Chapter 7 - Defeated in Succession

The always thorny question of timing the retirement of a successful CEO and choosing a successor can get even pricklier when the CEO is also the founder. Too often the board of directors has retreated into complacency and dependency after years of strong leadership. Too often the CEO is left to choose his own end date—which invariably gets extended when growing turbulence threatens the greying legend’s legacy.

An Wang was arguably the most brilliant CEO we ever encountered. The visionary inventor and grit-practical engineer had navigated his company through perilous straits for more than twenty years, moving from one technology wave to another with no discernible heavy breathing. Wang tended toward the ascetic, as his autobiography makes clear: “In general, I do not have much interest in the ostentation that is commonly associated with being the CEO of a large corporation. At any one time, I only own two suits, which I replace when they wear out. I prefer to have lunch by myself, and I generally use the time to read and think.”1 Today, Wang is revered by bloggers as a near cult figure, complete with posters and a book of sayings, though his former shareholders might hold a different view.

In the business world, An Wang’s imprint was writ large, but especially in the daring leaps, minimalist product design, and rabid rush to market that were the hallmarks of Wang Laboratories. All of the important decisions were his—initially, to good effect. The other members of the management team were active in their own endeavors. John Cunningham, a brash, young ex-IBM sales representative nurtured by Dr. Wang and reportedly dubbed the “American son” by Mrs. Wang, oversaw sales and field maintenance. Manufacturing and finance were run by Harry Chou, a long-time friend of Wang who was smart, sensible, and seldom visible outside the company. Finally, there was the real son, Frederick Wang, a Brown University computer- science graduate who was in perpetual training to succeed his father as head of engineering, if not the entire company.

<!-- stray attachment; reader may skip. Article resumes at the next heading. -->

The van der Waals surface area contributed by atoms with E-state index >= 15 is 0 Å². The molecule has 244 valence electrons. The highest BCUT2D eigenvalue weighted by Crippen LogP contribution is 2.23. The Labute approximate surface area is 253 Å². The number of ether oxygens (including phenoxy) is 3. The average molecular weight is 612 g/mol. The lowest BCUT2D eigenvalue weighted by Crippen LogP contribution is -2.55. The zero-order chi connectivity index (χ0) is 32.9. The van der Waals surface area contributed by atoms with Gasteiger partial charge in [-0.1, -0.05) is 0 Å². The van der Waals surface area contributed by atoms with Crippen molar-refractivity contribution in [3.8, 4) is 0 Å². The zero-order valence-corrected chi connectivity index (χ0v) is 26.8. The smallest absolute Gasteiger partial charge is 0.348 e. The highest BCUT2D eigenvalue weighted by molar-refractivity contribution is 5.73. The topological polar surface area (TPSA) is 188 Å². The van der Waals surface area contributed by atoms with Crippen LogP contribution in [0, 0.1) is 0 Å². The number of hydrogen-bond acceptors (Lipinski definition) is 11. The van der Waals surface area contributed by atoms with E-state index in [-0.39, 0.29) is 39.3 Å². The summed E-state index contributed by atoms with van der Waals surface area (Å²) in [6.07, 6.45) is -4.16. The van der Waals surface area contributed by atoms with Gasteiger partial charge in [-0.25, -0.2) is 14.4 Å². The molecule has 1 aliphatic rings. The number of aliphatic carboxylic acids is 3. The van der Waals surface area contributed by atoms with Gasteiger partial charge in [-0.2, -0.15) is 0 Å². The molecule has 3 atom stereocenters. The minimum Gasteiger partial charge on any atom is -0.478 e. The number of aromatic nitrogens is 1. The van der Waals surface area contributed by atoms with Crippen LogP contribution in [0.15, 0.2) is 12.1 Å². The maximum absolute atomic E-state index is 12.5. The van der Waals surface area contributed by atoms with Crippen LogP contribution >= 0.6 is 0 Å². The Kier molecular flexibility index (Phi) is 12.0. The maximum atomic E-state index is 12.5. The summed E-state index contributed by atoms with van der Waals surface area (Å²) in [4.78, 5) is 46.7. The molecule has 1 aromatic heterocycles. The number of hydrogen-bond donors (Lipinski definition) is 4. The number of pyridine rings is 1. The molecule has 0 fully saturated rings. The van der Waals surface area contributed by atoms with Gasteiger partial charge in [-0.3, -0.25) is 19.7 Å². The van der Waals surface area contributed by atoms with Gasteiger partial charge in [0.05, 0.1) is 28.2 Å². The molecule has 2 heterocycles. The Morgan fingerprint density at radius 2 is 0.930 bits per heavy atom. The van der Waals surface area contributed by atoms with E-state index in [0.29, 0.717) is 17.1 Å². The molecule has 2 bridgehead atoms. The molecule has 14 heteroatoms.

It was our practice to spend two days with significant vendors, leaving the CEO interview until the end to pull all the pieces together, clear up any misconceptions, and provide feedback on our impressions of the company’s direction and management. All of these sessions were interesting and some were contentious, but none was more memorable than those with An Wang.

I remember sitting at a long, paper-cluttered table with Dr. Wang at the head, Naomi and I on either side, interweaving our sharp, or so we judged, questions from left and right. Wang, seemingly engrossed in office memoranda, would serenely cup our firecrackers and toss back the proper responses without pause. No other CEO exhibited such benign indifference to our efforts. At the end, he would look up, bright eyes beaming above a perfectly tied bowknot, and ask, “How’s Fred doing?” We liked Fred and generally reported positively on some aspect of his efforts, to which the father would shake his head and respond, “Fred has a lot to learn.” In a sense, that remark presages the end story of Wang Laboratories.

The “Indispensable Leader,” from the Beginning

“The Doctor,” as An Wang was called by everyone at headquarters, had been educated in China, where he formed an overarching respect for the Chinese culture and its sense of family obligation. In his autobiography, he disclosed that, “Like many Chinese families, we had a written history that would be updated every couple of generations by an affluent member of the family. These books gave our families a sense of continuity and permanence that I don’t see in the more mobile West.”2 The book covered twenty-five generations with great certitude, and the twenty-five before with a bit less.

At age twenty-five, Wang immigrated to Boston. He had survived the Japanese invasion, an experience he recalled fifty years later when